#1
June 2nd, 2019,
16:49
Hi! I'm given 2 points C(2;6) and D(0;10), a vector A with its components = (3, 2). I'm asked to find the dot product between vector CD and an unknown vector K, knowing that K is perpendicular to A, same norm as A and with a negative xcomponent. I know that perpendicular means the dot product=0 and vector CD has a norm \sqrt{40} if i calculate it, but I have no clue how to solve it (we cant have a calculator).
Thank you for your help!

June 2nd, 2019 16:49
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MHB Journeyman
#2
June 2nd, 2019,
17:52
vector K would be $\left<2,3\right>$
vector CD would be $\left<2,4\right>$
can you find the dot product?

#3
June 7th, 2019,
12:31
Thread Author
Thanks for the reply, how did you find vector K?

MHB Journeyman
#4
June 7th, 2019,
15:31
Originally Posted by
sp3
Thanks for the reply, how did you find vector K?
two ways ...
1. $\vec{A} = \left<3,2 \right>$ has slope $m = \dfrac{2}{3} \implies \vec{K}$ has slope $m_{\perp} = \dfrac{3}{2}$.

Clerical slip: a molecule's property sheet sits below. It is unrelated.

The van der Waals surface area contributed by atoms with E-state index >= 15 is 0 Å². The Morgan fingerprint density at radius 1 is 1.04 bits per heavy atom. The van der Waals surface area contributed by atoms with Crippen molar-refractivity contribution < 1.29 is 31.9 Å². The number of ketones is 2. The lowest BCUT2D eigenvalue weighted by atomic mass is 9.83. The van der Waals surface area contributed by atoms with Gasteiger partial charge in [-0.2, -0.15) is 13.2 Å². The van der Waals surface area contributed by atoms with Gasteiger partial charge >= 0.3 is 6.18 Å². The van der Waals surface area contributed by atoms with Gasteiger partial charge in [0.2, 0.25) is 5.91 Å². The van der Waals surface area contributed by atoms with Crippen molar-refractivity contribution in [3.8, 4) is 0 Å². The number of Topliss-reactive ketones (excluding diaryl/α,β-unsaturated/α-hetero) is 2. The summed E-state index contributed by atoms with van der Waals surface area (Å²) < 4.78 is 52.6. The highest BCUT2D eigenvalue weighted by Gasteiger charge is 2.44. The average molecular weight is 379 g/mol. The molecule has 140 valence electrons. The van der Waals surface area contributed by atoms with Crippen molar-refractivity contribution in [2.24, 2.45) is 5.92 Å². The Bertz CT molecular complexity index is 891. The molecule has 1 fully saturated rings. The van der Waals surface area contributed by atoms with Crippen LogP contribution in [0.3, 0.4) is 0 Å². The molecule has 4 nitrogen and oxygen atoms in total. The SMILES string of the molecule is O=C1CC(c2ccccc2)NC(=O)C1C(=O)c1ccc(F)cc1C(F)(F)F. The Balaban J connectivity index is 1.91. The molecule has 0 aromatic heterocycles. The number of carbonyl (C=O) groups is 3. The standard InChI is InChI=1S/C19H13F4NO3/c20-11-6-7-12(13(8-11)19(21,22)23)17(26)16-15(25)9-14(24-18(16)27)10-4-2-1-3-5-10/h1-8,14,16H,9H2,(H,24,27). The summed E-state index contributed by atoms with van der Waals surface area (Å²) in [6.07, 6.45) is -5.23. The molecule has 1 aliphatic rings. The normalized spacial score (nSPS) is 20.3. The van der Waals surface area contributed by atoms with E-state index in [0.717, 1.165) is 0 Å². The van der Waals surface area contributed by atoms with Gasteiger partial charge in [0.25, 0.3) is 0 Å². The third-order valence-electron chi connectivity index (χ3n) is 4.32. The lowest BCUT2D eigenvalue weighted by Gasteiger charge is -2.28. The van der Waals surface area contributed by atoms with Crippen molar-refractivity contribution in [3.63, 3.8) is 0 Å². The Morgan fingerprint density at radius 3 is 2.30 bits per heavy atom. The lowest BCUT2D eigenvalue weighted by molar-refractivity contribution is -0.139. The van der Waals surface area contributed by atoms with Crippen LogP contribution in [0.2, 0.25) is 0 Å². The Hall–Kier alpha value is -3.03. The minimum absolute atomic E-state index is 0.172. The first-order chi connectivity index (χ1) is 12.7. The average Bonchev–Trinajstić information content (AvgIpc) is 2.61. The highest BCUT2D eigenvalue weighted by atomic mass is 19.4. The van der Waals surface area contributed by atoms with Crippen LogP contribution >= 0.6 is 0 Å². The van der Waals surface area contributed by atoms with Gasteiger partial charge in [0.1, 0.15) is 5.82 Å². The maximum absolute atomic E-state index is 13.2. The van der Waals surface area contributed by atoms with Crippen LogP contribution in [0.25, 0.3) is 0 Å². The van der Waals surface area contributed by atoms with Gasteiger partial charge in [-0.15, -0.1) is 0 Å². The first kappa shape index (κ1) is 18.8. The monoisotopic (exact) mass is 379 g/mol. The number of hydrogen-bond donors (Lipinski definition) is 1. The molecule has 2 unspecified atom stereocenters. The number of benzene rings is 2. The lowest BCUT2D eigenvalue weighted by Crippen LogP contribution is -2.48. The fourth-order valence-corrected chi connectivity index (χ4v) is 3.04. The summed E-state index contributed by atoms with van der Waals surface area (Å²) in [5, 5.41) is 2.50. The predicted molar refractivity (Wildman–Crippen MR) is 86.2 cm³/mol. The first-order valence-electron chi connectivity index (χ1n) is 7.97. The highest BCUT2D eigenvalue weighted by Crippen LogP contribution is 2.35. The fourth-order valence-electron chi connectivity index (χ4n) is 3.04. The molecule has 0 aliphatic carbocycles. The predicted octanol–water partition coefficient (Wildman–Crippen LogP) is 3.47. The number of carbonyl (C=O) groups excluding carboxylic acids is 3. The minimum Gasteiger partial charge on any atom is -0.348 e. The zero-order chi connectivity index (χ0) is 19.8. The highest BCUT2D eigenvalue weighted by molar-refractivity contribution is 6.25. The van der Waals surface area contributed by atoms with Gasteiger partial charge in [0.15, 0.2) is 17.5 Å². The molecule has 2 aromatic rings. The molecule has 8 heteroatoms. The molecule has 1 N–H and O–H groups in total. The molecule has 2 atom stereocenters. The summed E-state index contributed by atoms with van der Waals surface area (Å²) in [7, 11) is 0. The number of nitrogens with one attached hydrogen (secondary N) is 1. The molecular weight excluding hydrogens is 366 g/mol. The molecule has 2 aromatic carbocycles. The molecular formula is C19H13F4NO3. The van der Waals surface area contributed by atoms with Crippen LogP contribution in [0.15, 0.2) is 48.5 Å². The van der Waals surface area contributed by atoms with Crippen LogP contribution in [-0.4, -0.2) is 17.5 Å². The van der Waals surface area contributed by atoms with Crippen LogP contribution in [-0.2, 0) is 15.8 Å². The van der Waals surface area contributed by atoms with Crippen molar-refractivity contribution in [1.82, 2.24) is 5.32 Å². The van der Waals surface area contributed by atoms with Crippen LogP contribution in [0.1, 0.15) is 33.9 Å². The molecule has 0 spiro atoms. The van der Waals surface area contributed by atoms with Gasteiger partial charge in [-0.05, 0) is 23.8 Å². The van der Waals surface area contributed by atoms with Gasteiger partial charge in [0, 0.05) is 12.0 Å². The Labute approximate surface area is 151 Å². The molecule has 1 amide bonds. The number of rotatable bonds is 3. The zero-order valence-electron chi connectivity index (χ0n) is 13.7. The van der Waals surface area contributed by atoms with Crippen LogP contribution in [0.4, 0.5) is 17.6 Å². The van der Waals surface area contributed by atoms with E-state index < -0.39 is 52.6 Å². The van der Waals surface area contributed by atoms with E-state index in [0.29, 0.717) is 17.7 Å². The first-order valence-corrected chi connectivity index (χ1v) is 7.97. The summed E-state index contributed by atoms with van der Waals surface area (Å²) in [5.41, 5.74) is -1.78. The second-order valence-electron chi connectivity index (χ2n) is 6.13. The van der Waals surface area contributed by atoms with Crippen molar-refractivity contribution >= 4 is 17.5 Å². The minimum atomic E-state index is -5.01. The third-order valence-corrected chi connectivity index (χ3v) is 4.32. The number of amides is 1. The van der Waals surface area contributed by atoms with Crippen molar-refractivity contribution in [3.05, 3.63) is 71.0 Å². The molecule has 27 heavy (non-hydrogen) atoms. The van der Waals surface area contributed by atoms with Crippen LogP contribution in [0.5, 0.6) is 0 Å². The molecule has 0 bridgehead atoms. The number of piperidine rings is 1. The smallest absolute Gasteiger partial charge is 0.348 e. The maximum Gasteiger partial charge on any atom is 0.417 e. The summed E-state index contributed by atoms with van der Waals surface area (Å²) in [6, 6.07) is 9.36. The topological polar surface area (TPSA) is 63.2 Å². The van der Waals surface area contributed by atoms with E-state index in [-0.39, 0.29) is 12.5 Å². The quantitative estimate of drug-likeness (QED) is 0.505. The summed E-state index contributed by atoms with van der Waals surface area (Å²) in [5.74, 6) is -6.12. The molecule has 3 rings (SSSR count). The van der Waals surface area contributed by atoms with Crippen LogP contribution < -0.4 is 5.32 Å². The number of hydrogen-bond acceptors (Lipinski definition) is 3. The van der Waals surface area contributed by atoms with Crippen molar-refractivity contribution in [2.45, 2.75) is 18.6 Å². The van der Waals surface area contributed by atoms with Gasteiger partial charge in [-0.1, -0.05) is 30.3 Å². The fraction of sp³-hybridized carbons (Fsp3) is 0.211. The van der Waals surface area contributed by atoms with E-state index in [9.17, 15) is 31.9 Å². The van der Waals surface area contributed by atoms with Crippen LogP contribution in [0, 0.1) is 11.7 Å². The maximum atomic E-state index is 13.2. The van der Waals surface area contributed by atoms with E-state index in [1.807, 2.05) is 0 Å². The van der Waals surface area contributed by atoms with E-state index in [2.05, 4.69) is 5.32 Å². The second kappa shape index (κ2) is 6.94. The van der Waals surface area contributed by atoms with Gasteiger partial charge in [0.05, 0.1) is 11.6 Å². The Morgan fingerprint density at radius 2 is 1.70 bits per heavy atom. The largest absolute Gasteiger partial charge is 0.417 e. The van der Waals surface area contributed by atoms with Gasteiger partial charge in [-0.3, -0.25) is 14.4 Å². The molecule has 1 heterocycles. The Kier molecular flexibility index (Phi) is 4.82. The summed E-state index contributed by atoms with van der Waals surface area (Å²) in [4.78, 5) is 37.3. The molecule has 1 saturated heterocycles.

since $\vec{K}$ has a negative x component, then so does its ycomponent ... same magnitude means $\vec{K} = \left<x,y \right> = \left<2,3 \right>$
2. let $\vec{K} = \left<x,y\right>$
$\vec{A} \cdot \vec{K} = 3x + 2y = 0 \implies y = \dfrac{3}{2} x$
$\vec{A} = \vec{K} \implies \sqrt{(3)^2 + 2^2} = \sqrt{x^2+y^2} \implies x^2+y^2 = 13 \implies x^2 + \dfrac{9}{4} x^2 = 13 \implies \dfrac{13}{4} x^2 = 13 \implies x = \pm 2$
$x < 0 \implies x = 2 \implies y = 3$

#5
June 15th, 2019,
07:51
Equivalently, one vector perpendicular perpendicular to (a, b) with the same norm is (b, a), another is (b, a). Here, K= (3, 2) so those two perpendicular vector are (2, 4) and (2, 3). The first has x component negative.